Written and Directed by: Robert Rodriguez and Quentin Tarantino
Starring: Rose McGowan, Kurt Russell, Josh Brolin, Marley Shelton, and Bruce Willis
Reviewed by: Brett G.
A double feature that will tear you apart!
If there were ever two Hollywood directors that could adequately represent all the horror nerds out there, Robert Rodriguez and Quentin Tarantino would be it. Both men have made careers out of paying homage to the films of their youth--the ones they’d watch in a local theater or on tapes rented from video stores, just like anyone else. In their first horror-joint venture, 1996’s From Dusk Till Dawn, they exhibited their love for old-school, violent, tongue-in-cheek romps and created one of the best vampire films of all time. A decade later, the duo would re-unite for a more ambitious project that would pay tribute to the schlock and exploitation classics that populated grindhouse theaters in the 1970s. Billed as a double feature, the appropriately titled Grindhouse was quite an experience for those who managed to make it to theaters. A rip-roaring three hour retro trip, the film proved even the trashiest of cinema can be turned into an art of simulation and metafiction.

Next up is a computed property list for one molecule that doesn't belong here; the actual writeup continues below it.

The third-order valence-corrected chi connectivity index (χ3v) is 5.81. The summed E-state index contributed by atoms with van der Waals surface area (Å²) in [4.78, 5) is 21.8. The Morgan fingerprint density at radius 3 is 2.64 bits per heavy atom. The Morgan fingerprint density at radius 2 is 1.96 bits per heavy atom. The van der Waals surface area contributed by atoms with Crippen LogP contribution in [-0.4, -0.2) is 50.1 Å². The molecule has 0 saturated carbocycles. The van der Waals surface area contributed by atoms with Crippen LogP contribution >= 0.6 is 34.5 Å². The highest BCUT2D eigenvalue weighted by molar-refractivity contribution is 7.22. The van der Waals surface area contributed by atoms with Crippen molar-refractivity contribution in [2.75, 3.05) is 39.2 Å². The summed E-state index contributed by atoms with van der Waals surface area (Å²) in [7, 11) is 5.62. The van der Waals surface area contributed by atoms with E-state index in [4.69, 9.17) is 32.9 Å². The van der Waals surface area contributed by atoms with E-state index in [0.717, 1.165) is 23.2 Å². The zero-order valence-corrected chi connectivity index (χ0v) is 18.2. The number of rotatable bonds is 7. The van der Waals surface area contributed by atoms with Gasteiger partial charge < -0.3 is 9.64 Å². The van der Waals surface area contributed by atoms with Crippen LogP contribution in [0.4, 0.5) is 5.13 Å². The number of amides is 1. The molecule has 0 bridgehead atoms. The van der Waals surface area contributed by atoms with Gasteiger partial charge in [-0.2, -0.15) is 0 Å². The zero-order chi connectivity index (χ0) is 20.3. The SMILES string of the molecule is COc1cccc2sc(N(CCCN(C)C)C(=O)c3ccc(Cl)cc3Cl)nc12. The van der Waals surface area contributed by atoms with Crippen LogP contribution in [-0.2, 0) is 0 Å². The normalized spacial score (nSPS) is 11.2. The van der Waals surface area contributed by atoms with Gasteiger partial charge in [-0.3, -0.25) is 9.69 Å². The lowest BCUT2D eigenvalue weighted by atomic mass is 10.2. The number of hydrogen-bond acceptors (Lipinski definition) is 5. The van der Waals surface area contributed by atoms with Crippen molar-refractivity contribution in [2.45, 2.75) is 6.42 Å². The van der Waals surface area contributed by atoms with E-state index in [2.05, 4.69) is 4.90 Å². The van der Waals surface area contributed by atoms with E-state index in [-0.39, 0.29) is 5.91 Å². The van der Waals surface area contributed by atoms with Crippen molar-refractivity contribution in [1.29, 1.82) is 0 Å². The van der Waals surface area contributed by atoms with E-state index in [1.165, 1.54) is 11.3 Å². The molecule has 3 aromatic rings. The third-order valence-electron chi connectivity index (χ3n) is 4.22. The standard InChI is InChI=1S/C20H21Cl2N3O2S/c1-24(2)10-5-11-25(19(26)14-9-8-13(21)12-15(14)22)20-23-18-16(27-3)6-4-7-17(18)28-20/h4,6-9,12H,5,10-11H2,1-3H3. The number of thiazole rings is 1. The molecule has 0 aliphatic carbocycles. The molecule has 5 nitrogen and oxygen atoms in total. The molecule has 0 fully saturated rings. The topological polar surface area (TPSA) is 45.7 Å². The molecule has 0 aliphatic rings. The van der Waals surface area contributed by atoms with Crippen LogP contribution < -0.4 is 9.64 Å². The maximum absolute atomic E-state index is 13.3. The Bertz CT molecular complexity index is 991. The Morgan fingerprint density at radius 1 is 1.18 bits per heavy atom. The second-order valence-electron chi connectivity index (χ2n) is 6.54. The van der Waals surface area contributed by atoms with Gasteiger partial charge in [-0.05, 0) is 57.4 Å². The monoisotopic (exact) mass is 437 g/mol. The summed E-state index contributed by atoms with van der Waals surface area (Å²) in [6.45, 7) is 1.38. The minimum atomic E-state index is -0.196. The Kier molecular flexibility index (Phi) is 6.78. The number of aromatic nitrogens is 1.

Our experience begins with “prevues of coming attractions,” specifically the Rodriguez-helmed Machete, a film about a Mexican day-laborer turned assassin (which actually did make it to theaters three years later). After some more retro ads, the first film of the double feature, Rodriguez’s Planet Terror, unfolds. It’s a tale about a rogue band of military figures who unwittingly unleash a virus that turns people into undead, ravenous creatures. A group of survivors band together against the undead assault, and blood and guts spew everywhere in glorious fashion. We’re then treated to some more coming attractions from Eli Roth, Edgar Wright, and Rob Zombie before segueing into Tarantino’s Death Proof, a film about a deranged stuntman that hunts unsuspecting girls in his “death proof” stunt car.